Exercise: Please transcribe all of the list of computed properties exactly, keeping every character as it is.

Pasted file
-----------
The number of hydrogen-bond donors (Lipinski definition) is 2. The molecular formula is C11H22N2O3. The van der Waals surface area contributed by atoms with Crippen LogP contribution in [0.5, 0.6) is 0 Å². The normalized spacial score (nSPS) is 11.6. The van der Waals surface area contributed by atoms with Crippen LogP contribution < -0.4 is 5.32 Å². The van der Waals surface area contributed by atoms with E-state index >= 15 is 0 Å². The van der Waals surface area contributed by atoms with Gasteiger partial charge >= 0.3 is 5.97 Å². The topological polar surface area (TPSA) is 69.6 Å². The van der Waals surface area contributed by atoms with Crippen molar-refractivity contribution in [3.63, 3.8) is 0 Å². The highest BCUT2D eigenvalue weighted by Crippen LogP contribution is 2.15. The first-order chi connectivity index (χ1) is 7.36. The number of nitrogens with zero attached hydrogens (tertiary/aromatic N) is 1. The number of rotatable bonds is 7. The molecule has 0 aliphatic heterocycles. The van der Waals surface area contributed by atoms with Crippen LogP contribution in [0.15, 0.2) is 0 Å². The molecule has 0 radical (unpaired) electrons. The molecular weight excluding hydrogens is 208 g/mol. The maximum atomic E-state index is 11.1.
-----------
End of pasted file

The number of hydrogen-bond donors (Lipinski definition) is 2. The molecular formula is C11H22N2O3. The van der Waals surface area contributed by atoms with Crippen LogP contribution in [0.5, 0.6) is 0 Å². The normalized spacial score (nSPS) is 11.6. The van der Waals surface area contributed by atoms with Crippen LogP contribution < -0.4 is 5.32 Å². The van der Waals surface area contributed by atoms with E-state index >= 15 is 0 Å². The van der Waals surface area contributed by atoms with Gasteiger partial charge >= 0.3 is 5.97 Å². The topological polar surface area (TPSA) is 69.6 Å². The van der Waals surface area contributed by atoms with Crippen molar-refractivity contribution in [3.63, 3.8) is 0 Å². The highest BCUT2D eigenvalue weighted by Crippen LogP contribution is 2.15. The first-order chi connectivity index (χ1) is 7.36. The number of nitrogens with zero attached hydrogens (tertiary/aromatic N) is 1. The number of rotatable bonds is 7. The molecule has 0 aliphatic heterocycles. The van der Waals surface area contributed by atoms with Crippen LogP contribution in [0.15, 0.2) is 0 Å². The molecule has 0 radical (unpaired) electrons. The molecular weight excluding hydrogens is 208 g/mol. The maximum atomic E-state index is 11.1.